Sudan, South Sudan mourn death of Mansour Khalid
On Thursday, Prime Minister Abdallah Hamdok paid tribute to Dr Mansour Khalid, politician, diplomat, thinker, and historian, who passed away at the age of 89 in Khartoum on Wednesday evening. The South Sudanese president ordered the flags in the country to be flown at half-mast.
Khalid also worked for the United Nations in New York. He was later transferred to the Unesco office in Paris where he was responsible for the relations with the Arab states for a number of years.
In a press statement on Thursday, Hamdok lauded the prominent intellectual and former foreign minister (1971-1975), saying that he took outstanding political and diplomatic posts in Sudan, and in regional and international organisations.
Sudan’s Ministry of Foreign Affairs described Khalid in a press statement on Thursday as the founder of Sudanese diplomacy “with his unique capabilities” in the early seventies when he took office as FA Minister in the government of Jaafar Nimeiri.
“Dr Khalid mapped out Sudan modern diplomacy and formulated its structures, benefitting from his regional and international experiences,” the ministry stated.
The ministry further lauded the efforts exerted by the late politician to realise peace and security in Sudan.
In the 1980s the late diplomat became a close friend of the late John Garang, leader of the Sudan People’s Liberation Movement (SPLM) in the then southern part of Sudan. He served as SPLM negotiator during the peace negotiations with Khartoum that led to the Comprehensive Peace Agreement in January 2005.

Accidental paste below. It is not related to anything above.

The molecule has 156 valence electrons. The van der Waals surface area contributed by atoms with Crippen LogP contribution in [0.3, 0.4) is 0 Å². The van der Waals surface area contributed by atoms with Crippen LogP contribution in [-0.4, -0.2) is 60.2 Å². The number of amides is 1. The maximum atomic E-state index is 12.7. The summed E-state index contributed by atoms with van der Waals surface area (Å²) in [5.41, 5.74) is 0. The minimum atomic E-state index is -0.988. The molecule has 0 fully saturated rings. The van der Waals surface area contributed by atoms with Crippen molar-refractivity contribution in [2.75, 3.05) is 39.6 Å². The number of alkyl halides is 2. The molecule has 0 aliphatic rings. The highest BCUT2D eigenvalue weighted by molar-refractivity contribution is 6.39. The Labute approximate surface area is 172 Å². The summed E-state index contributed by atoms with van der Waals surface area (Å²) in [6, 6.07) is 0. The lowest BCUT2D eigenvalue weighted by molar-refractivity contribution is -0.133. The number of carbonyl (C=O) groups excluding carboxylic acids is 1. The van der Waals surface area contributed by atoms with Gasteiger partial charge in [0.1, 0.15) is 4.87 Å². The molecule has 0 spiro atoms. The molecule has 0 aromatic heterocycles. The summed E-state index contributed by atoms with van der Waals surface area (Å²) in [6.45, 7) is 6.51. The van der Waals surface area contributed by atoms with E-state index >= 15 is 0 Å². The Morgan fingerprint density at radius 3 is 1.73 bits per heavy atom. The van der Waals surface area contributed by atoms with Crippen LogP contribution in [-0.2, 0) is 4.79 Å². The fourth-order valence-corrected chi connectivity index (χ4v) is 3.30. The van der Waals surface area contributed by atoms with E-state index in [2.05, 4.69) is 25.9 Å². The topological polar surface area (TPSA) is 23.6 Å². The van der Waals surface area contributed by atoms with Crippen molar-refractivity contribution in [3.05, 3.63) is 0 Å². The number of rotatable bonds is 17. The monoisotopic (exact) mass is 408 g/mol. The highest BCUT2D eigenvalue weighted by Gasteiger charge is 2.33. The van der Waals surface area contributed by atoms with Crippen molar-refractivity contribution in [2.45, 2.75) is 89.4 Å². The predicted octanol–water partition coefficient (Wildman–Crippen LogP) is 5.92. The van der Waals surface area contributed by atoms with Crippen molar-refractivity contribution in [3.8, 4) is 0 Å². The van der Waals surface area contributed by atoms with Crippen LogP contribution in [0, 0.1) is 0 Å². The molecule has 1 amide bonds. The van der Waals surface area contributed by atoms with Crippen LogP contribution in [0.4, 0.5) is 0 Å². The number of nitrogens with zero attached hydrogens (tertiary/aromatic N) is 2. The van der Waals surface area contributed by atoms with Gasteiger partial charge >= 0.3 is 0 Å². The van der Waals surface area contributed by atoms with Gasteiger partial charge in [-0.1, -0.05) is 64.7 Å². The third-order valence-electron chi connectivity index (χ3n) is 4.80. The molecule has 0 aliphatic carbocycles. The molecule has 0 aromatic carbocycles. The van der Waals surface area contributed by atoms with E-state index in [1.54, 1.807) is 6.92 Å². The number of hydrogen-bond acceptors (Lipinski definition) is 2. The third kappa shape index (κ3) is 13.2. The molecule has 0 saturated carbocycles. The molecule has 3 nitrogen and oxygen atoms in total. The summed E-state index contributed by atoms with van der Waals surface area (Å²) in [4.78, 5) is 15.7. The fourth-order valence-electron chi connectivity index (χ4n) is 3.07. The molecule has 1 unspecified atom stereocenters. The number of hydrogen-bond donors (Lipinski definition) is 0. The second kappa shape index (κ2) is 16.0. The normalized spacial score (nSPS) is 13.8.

After the death of John Garang in July 2005, Khalid stayed in contact with his successor, Salva Kiir, who became president of South Sudan after the secession from Sudan in 2011.
On Thursday, President Salva Kiir ordered the flags to be flown at half-mast for a period of three days. “Dr Mansour Khalid contributed tirelessly to the South Sudan liberation struggle,” the presidency in Juba said in a statement.
In a short reaction published by Sudan Tribune yesterday, prominent South Sudanese politician and diplomat Francis Deng called Mansour “a true giant who, through his scholarly and intellectual contributions, his political stands, and his public service, transcended the divides of identity politics in favour of justice and human dignity for all nationally, regionally and globally”.
Mansour Khalid is also the author of several books on Sudan, including Nimeiri and the Revolution of Dis-May, The Government They Deserve: The Role of the Elite in Sudan’s Political Evolution, and War and Peace in the Sudan. A Tale of Two Countries.
(Sources: Sudan News Agency, Radio Tamazuj, Sudan Tribune, Asharq Al-Awsat)
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